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alpine-devel

Re: [alpine-devel] [RFC] New Governance Model

From: Natanael Copa <ncopa_at_alpinelinux.org>
Date: Thu, 11 Apr 2019 14:31:19 +0200

On Wed, 10 Apr 2019 12:30:46 -0400
Chloe Kudryavtsev <toast_at_toastin.space> wrote:

> > I also think we need to reword the "Base team owns the project", which
> > does not really describes what we are after and can be misinterpreted
> > (and already caused some confusion on IRC).
> >
> > It is the community that "owns" the project, but we need a smaller
> > trusted group (or single person) that can make decisions on behalf of
> > the community, because we cannot have every member of the community
> > involved in every single decision that is made, for various reasons.
>
> The thing is that in order to be effective guardians of the project, any
> regulatory entity must have powers sufficient to effectively be able to
> do anything with the project.
> Philosophically, the community *is* (and thus owns) the project.
> In practice, however, "core" currently owns the project, and "base" will
> effectively own the project (unless they do not have enough power to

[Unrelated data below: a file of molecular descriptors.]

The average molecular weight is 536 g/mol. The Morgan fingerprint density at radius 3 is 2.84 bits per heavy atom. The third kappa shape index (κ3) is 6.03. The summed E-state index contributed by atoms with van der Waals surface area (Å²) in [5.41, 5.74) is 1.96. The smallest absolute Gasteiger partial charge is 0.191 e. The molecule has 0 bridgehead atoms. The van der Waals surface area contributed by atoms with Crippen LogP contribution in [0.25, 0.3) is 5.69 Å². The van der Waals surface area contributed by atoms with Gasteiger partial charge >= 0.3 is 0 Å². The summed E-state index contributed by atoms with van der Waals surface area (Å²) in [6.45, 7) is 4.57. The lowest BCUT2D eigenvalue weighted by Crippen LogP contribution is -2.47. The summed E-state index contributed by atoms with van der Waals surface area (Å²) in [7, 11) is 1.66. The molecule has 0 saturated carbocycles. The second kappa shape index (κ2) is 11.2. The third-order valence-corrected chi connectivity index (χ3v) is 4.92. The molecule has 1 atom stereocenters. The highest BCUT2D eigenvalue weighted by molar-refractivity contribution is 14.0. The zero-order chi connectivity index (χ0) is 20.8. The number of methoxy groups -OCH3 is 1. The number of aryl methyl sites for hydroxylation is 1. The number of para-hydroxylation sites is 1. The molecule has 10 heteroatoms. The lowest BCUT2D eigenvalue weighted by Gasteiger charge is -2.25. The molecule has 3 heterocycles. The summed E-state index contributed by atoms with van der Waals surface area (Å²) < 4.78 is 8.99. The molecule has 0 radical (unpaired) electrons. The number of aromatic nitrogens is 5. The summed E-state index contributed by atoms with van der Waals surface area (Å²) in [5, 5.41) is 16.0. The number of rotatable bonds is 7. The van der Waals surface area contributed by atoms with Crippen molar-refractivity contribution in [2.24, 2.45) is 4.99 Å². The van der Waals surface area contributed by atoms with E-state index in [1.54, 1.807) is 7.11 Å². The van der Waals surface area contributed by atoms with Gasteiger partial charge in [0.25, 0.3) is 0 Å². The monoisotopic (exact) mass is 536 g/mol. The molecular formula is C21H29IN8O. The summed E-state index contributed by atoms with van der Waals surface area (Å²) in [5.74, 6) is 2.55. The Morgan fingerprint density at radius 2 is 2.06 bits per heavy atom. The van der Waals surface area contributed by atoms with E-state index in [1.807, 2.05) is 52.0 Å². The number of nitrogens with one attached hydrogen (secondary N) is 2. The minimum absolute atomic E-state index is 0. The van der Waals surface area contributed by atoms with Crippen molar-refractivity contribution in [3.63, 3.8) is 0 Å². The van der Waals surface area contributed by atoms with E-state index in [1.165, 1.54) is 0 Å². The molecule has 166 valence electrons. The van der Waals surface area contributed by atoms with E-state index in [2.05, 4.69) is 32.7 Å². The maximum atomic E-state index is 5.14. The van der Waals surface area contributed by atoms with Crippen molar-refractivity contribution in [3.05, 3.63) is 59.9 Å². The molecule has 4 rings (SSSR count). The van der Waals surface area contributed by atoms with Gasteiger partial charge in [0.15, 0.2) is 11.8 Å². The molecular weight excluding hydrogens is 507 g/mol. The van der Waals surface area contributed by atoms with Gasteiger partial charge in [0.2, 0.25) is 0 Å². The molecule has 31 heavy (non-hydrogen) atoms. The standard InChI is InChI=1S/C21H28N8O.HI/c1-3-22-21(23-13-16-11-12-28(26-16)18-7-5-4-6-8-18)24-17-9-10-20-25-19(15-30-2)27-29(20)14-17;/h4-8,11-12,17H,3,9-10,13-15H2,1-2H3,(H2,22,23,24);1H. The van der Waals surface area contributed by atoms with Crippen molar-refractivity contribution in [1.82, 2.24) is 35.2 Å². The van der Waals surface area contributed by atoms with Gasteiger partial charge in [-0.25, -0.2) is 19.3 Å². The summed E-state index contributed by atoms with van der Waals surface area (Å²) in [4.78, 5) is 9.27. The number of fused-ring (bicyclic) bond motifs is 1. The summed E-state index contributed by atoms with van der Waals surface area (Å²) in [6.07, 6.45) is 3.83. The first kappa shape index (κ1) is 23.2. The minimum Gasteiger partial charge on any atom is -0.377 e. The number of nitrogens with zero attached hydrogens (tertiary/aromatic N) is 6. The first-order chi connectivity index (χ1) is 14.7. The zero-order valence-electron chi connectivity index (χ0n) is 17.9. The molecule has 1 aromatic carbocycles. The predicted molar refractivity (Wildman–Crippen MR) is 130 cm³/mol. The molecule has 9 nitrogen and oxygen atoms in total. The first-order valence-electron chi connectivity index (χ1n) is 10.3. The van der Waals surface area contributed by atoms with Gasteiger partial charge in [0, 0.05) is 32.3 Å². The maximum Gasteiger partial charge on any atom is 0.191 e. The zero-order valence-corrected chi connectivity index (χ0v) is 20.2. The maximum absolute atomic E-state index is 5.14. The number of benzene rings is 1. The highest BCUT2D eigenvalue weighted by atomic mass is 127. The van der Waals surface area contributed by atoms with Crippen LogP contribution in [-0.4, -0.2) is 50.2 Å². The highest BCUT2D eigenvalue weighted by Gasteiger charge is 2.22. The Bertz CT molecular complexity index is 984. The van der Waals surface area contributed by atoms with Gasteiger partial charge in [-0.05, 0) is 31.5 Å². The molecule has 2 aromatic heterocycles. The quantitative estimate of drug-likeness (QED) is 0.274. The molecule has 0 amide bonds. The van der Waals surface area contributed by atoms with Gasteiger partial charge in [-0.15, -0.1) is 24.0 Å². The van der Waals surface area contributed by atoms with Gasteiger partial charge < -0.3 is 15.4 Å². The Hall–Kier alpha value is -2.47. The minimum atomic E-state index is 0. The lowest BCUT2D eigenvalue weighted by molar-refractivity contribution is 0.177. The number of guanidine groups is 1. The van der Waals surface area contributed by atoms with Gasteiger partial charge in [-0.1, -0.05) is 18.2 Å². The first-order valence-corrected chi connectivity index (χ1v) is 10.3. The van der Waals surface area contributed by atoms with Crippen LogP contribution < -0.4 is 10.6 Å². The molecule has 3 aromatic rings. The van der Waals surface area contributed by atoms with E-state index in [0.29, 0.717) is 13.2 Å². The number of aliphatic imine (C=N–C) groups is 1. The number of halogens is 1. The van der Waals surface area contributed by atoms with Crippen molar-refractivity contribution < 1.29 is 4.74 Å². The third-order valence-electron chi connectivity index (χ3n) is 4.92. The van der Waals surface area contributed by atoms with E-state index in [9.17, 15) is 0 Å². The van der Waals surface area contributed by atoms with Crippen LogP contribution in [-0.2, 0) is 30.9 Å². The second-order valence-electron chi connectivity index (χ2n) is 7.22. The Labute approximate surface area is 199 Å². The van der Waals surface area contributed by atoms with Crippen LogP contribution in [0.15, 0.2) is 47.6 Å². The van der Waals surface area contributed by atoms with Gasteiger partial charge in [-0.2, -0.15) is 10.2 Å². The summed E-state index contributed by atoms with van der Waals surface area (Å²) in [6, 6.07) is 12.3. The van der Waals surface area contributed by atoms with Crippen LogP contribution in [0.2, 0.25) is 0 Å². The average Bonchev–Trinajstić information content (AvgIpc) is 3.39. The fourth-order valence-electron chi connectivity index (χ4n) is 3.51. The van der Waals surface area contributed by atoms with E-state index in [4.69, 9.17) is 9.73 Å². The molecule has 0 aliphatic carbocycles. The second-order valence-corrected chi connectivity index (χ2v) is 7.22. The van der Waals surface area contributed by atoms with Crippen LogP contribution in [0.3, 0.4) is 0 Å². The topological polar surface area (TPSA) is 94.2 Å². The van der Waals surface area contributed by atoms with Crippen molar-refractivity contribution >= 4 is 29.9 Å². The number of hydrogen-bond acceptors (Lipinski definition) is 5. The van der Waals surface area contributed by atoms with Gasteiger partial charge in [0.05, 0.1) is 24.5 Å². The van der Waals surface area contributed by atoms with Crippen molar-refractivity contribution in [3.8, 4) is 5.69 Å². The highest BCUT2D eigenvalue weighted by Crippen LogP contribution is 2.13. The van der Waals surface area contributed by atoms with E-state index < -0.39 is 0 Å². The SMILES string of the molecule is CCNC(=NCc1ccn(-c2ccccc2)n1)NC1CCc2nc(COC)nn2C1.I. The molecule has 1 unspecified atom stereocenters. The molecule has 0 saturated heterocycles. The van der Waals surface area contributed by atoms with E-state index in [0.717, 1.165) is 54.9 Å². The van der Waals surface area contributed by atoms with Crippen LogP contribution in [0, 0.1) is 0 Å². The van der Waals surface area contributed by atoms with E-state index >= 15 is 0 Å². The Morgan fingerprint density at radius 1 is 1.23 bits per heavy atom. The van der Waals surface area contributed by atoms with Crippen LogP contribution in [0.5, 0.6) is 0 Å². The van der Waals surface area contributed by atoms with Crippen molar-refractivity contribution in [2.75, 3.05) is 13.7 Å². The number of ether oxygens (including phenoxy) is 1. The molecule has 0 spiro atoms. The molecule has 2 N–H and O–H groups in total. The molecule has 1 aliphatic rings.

> effectively protect it).

Just because they have been entrusted authority and power does not mean
they own it. They can not own the community members or people and they
legally don't own the code contributions unless the authors of those
explicitly says so (like they do with Gentoo).

So using the word "own" can be and has already been misunderstood, and
in my opinion does not describe what we are after. And in worst case
can be abused (3 years in future: "Hey we own the code so we make it
closed source now. The developer doc clearly states that we own this
project, which includes the code. You should have thought of that before
you sent the patches...")

I do agree that they need to been given the needed power, and I
understand what you mean. I just think we should use different words for
it to avoid confusion.

...
 
> > It may be good to have a way to overrule the "base" team in big or
> > important decisions. For example with a full community vote. If we have
> > something in place for that, as a safety net against a broken "base"
> > team, do we need to force rotation at any cost?
>
> Forced rotation exists for the above reasons.

If the community is not ready for enforced rotation. What are the
options? Or is forced rotation the only way to solve this?

> It has a lot of advantages, and very few disadvantages, so I'd like to
> keep it.

What are the disadvantages?

-nc


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Received on Thu Apr 11 2019 - 14:31:19 UTC